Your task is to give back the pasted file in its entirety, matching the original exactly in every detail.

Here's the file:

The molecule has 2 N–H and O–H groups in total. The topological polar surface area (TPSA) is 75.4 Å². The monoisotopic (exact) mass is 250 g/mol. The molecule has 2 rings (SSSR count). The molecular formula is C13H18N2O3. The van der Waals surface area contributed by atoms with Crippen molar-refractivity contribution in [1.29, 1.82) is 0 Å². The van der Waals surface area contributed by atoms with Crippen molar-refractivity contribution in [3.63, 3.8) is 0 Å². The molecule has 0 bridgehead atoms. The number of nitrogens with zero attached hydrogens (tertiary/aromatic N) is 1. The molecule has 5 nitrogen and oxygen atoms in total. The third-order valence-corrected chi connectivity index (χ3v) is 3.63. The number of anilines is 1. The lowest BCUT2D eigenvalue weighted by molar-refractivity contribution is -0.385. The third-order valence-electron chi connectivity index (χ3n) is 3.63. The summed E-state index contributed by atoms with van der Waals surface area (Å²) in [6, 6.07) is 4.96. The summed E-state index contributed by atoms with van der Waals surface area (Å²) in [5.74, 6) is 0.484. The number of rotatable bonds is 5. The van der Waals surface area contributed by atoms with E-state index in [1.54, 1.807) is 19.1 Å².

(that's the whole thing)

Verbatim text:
The molecule has 2 N–H and O–H groups in total. The topological polar surface area (TPSA) is 75.4 Å². The monoisotopic (exact) mass is 250 g/mol. The molecule has 2 rings (SSSR count). The molecular formula is C13H18N2O3. The van der Waals surface area contributed by atoms with Crippen molar-refractivity contribution in [1.29, 1.82) is 0 Å². The van der Waals surface area contributed by atoms with Crippen molar-refractivity contribution in [3.63, 3.8) is 0 Å². The molecule has 0 bridgehead atoms. The number of nitrogens with zero attached hydrogens (tertiary/aromatic N) is 1. The molecule has 5 nitrogen and oxygen atoms in total. The third-order valence-corrected chi connectivity index (χ3v) is 3.63. The number of anilines is 1. The lowest BCUT2D eigenvalue weighted by molar-refractivity contribution is -0.385. The third-order valence-electron chi connectivity index (χ3n) is 3.63. The summed E-state index contributed by atoms with van der Waals surface area (Å²) in [6, 6.07) is 4.96. The summed E-state index contributed by atoms with van der Waals surface area (Å²) in [5.74, 6) is 0.484. The number of rotatable bonds is 5. The van der Waals surface area contributed by atoms with E-state index in [1.54, 1.807) is 19.1 Å².